IIS 7.x natively supports the same URL-based authorization mechanisms as ASP.NET does. You can configure URL-based authorization in the <authorization> configuration option as a part of the <system.webServer> section of the web.config configuration file, because IIS 7.x ships with its own UrlAuthorizationModule. On the other hand you can also configure web application hosted in IIS 7.x to influence the ASP.NET-based URL authorization module directly, when running IIS in ASP.NET integrated mode. You can therefore leverage existing <authorization> configurations within the <system.web> section.
IIS 7.x permits you to manage access rules for your own, built-in authorization module for websites directly from within the management console. You can manage roles stored in your configured roles API provider’s data store from the management console, as well. The next picture shows the authorization configuration feature of the IIS 7.x management console:
The IIS 7.x URL authorization feature works completely independently of ASP.NET. As mentioned earlier, it is configured in a separate configuration section within your web.config configuration file. Any authorization rule you configure through the IIS 7.x management console gets added to an <authorization> configuration section within the <system.webServer> section of the web.config file. A typical IIS 7.x authorization configuration in a web.config file looks similar to the following one and conceptually works the same way as ASP.NET authorization rules do.
<remove users=”*” roles=”” verbs=”” />
<add accessType=”Deny” users=”?” />
<add accessType=”Allow” users=”*” />
<!– Other system.webServer related configuration –>
The configuration within that section adheres to the same rules that the authorization configuration of ASP.NET introduced in the article How does URL Authorization work in ASP.NET. IIS 7.x evaluates these rules from top to bottom, and as soon as it finds an applicable rule it stops searching immediately. The next picture shows that the authorization is implemented in its own native UrlAuthorizationModule.dll module, which ships with IIS 7.x:
1. You can use IIS 7.x UrlAuthorizationModule.dll independently from ASP.NET. When you install IIS 7.x on a machine without installing ASP.NET in the web server, you could use URL-based authorization through the native module.
2. The native URL authorization module shipping with IIS 7.x is able to correctly identify logged in users authenticated by all possible authentication modules, including Basic authentication, Windows authentication, and even forms authentication. This is because the module has been developed so that it understands the forms uuthentication ticket (either encoded in a cookie or the query string) correctly. But unfortunately it has not been implemented with ASP.NET roles in mind.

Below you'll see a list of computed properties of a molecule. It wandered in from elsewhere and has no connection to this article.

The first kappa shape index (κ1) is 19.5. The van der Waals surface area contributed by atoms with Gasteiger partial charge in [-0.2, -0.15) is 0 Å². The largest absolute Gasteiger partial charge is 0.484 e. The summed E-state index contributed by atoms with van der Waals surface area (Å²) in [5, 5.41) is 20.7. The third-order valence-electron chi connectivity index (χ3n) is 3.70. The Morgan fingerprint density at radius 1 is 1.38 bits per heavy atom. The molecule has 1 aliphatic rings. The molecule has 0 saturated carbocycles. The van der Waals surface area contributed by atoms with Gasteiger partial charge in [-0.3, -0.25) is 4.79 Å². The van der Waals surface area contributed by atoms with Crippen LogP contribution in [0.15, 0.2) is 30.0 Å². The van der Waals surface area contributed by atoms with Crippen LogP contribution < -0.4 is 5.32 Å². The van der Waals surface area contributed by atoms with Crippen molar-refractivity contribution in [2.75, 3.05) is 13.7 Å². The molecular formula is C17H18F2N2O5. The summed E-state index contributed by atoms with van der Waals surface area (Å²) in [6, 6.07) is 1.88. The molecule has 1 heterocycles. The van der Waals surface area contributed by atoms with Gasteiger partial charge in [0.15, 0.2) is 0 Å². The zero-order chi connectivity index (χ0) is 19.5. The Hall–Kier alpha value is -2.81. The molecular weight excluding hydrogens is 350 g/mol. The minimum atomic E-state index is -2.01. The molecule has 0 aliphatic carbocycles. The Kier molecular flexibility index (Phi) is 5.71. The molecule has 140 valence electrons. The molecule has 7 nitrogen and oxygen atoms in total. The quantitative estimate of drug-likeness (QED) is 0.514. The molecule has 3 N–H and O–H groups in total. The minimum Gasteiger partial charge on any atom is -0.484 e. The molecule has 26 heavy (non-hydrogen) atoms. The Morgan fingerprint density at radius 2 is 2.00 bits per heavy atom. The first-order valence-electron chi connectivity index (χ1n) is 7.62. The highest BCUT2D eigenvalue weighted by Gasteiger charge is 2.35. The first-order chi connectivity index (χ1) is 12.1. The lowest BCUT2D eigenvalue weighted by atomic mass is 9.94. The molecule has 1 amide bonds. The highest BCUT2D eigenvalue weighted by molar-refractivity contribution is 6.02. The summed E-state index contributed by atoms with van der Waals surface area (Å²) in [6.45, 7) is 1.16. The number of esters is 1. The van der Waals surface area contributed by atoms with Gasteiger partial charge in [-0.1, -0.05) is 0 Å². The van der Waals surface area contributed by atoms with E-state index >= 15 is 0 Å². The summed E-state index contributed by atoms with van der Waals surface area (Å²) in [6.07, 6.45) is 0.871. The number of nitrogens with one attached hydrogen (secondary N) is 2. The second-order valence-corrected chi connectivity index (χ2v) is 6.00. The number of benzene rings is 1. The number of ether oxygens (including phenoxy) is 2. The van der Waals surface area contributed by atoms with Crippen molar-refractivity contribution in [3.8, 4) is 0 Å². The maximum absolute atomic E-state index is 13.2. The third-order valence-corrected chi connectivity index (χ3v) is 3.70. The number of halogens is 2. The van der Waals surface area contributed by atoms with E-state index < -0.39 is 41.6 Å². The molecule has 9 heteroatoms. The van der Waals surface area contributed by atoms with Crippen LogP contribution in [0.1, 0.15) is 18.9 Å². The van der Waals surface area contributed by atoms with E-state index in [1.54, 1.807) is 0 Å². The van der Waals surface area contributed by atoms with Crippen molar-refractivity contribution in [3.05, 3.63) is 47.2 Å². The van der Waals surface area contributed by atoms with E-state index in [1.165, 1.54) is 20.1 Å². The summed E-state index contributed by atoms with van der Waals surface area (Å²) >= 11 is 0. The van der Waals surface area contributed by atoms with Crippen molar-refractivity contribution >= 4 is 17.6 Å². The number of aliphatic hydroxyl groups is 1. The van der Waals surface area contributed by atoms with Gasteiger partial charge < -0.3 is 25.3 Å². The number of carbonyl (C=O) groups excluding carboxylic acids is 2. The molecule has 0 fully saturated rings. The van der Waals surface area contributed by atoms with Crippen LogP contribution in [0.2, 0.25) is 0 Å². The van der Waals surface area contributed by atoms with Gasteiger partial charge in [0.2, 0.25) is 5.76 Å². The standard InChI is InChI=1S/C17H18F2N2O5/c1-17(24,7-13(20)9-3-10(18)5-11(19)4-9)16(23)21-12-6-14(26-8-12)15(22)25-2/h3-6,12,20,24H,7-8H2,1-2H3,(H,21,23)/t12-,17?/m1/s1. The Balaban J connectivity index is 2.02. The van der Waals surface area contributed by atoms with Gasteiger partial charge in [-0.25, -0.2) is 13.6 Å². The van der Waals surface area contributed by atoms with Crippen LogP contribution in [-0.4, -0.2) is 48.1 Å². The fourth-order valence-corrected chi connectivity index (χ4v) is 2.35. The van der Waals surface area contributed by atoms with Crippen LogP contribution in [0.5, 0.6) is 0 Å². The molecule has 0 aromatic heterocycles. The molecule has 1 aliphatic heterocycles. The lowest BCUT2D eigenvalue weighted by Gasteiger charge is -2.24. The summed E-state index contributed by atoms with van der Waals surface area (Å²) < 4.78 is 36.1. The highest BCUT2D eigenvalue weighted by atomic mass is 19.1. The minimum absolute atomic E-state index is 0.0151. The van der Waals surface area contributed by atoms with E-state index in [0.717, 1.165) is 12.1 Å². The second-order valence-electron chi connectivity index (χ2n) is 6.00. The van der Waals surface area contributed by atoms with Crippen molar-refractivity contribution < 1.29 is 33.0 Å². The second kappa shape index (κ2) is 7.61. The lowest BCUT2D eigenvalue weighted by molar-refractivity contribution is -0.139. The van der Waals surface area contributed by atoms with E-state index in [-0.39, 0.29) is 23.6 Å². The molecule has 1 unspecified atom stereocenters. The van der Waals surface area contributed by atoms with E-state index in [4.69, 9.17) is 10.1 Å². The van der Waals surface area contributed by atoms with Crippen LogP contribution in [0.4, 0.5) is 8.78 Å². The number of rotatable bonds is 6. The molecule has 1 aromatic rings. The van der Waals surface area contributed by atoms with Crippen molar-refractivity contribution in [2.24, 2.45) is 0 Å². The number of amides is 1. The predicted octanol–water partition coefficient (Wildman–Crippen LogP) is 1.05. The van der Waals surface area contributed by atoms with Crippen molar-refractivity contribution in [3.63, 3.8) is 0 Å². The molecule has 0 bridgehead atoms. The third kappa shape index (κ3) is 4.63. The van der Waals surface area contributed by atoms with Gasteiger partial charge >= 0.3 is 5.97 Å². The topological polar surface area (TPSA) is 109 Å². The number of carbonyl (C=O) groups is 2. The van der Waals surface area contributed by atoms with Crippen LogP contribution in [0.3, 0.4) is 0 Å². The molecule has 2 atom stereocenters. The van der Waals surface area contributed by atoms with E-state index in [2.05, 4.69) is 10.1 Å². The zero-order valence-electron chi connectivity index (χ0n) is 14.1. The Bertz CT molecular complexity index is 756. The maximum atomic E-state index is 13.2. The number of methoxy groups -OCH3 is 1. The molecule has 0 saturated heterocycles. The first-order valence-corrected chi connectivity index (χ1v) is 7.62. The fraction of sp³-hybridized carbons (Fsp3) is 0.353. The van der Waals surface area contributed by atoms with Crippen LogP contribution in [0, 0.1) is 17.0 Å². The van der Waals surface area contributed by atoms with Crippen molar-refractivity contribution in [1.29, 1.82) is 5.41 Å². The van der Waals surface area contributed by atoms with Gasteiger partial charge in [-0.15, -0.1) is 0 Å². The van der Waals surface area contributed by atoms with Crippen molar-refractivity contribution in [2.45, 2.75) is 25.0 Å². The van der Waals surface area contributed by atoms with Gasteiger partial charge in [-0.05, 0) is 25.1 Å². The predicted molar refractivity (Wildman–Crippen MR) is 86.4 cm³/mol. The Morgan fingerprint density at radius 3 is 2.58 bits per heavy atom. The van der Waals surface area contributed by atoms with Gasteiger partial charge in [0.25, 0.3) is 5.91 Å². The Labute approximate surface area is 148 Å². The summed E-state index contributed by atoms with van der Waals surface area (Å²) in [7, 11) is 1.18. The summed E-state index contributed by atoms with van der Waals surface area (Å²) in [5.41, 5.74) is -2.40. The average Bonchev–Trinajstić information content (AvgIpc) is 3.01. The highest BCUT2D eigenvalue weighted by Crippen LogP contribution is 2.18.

The reason for that is because the roles are extracted by the ASP.NET infrastructure at a certain stage within the application’s life cycle from a database configured for the roles provider. Role information is then encapsulated in managed objects implementing the IPrincipal interface, and therefore stored in pure, managed .NET objects that are not accessible to native modules of IIS 7.x. Therefore, native modules of IIS 7.x such as the UrlAuthorizationModule cannot make use of this information. As a result, you cannot configure any ASP.NET-based roles in conjunction with the native IIS 7.x URL authorization module within the <authorization> configuration of the <system.webServer> section. In reality, that means you can use only Windows Roles principal names when using the native UrlAuthorizationModule shipping with IIS 7.x.
3. In the case of user names you can fully influence the authorization management of IIS 7.x, because the native module is implemented in a way that recognizes users authenticated by native modules and users authenticated by managed modules such as the FormsAuthenticationModule. To make use of the FormsAuthentication module in conjunction with the native UrlAuthorizationModule, the FormsAuthentication module needs to be enabled for the native processing queue.
4. Role-based authorization is one of the few exceptions where you still have to keep IIS-based and ASP.NET-based configuration in mind separately.